Tuesday, November 13, 2012

Flowering Chives with Eggs

Chinese Flowering Chives - oh how I love them. Beautiful to behold and simply delightful to cook and serve, the strong flavor makes for a mouthwatering addition to stir-fries, soups and seafood dishes. Tender, oval buds sit atop stiff, square-ish green stems that are about 8 - 10 inches long. The buds  have a strong garlic flavor, while the stems are succulent, sweet and crisp.
These show up in our family dinners about once a week. Everytime I'm shopping in Chinatown, I inevitably come home with bunch of them. I sauté them with garlic, then scramble some eggs atop everything and this makes for a very quick, delicious and nutritious one-dish meal.  Here's how:

Flowering Chives with Eggs (serves 4)

2 tablespoons corn oil
5 cloves of garlic - peeled and sliced
1 bunch flowering chives
Salt to taste
Freshly ground white pepper to taste
4 eggs - lightly beaten and seasoned with salt
Toasted sesame oil

1.To prep the flowering chives,  cut off and discard the bottom half inch. Then cut one 1.5 inch segment and set aside. Continue to cut 1.5 inch segments until you reach the top making sure not to mix these with the first 1.5 inch piece that you cut. Stick with me here, people.  You'll see why I'm being such a stickler about the first segment and the blahblahblah. I promise you this is not just about me being a control freak - there is a valid reason for it.
2. Heat oil over medium high heat in a wok or frying pan. Add the garlic and salt to taste, about a 1/4 teaspoon.
3. Once the garlic is very lightly browned and aromatic, add the first 1.5 inch segment that you cut from the bottom of the stems. These may be slightly fibrous and will definitely require more cooking time that the rest of the stalk, which is why we cook these first.  Add two tablespoons of water to generate some steam and to soften these tough pieces. Cook for about three minutes. (You may choose to skip this step entirely - throw out the bottom, woody segment and use only the tender parts of the stems. I cannot stand any sort of waste in the kitchen and so opt to use every part of the stem)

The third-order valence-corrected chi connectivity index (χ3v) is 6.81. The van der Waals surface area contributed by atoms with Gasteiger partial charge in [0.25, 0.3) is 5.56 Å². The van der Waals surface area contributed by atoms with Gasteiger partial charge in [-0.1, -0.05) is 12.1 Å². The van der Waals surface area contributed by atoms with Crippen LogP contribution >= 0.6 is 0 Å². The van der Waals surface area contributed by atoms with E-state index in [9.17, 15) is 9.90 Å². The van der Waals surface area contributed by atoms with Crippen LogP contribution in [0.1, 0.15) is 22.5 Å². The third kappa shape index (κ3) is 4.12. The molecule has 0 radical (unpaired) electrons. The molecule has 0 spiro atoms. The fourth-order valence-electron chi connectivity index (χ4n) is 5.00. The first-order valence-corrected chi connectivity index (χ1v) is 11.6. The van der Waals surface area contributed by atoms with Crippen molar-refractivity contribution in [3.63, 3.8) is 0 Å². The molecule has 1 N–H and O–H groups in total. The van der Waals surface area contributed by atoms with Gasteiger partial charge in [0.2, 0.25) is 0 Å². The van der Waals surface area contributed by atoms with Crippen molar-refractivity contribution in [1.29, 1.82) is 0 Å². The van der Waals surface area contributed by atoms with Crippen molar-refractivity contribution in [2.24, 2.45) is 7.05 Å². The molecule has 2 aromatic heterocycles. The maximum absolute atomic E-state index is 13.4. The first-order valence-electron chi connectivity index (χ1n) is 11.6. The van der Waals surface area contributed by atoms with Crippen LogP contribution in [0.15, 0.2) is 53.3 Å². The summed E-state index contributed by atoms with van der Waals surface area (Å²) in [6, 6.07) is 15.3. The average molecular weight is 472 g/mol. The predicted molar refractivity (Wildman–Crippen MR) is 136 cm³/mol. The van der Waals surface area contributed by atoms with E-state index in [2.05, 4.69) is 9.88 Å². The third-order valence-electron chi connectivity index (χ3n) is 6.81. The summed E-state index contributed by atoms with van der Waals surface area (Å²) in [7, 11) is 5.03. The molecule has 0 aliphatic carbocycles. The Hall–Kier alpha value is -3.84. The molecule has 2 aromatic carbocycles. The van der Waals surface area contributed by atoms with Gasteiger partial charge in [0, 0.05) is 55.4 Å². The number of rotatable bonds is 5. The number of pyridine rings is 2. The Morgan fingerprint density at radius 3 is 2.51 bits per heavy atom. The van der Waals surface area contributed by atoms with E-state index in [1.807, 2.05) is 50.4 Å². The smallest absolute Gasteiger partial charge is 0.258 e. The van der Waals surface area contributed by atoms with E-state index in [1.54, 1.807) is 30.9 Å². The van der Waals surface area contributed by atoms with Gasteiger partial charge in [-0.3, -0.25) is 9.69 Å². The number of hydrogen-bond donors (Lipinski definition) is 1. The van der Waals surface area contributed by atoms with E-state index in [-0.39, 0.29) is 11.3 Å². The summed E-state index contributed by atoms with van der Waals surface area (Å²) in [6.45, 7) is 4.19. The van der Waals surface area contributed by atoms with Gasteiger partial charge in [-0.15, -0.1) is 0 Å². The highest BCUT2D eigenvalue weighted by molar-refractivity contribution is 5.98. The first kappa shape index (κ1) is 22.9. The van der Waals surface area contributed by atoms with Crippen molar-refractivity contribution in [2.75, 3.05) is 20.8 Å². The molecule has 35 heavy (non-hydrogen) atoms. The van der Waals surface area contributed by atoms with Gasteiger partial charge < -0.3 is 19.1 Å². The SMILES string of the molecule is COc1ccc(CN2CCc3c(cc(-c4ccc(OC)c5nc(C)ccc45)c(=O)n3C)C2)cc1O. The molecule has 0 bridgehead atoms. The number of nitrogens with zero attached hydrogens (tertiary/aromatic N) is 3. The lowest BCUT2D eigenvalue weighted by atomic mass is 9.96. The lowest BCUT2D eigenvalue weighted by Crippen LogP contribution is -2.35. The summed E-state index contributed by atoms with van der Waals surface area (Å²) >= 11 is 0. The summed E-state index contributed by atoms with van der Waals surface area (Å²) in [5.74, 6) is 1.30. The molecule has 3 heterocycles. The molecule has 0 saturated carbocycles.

4. Once the water is almost all gone, add the rest of the cut up flowering chives. Stir to combine and cook until the bright green turns an even brighter green. Sounds impossible I know, but it will happen in about one minute. 
5. Add the eggs and leave them to set a little - about two minutes. Using a spatula, break the set eggs into pieces that can be flipped. I usually break the contents of my frying pan into about five or six large pieces so it's easy to flip them individually. It's best to try and keep the eggs in large pieces rather than to stir and scramble which, in my opinion, leaves a rather unpleasant looking mess.
6. Once flipped, cook for another minute or just until the eggs are completely set. Add white pepper to taste and transfer to a serving dish. Drizzle lightly with toasted sesame oil. Serve immediately with hot rice.
7. Enjoy and plan to make this again next week. And the next :o)

Flowering Chives can be purchased at any Chinese or Asian supermarket. 

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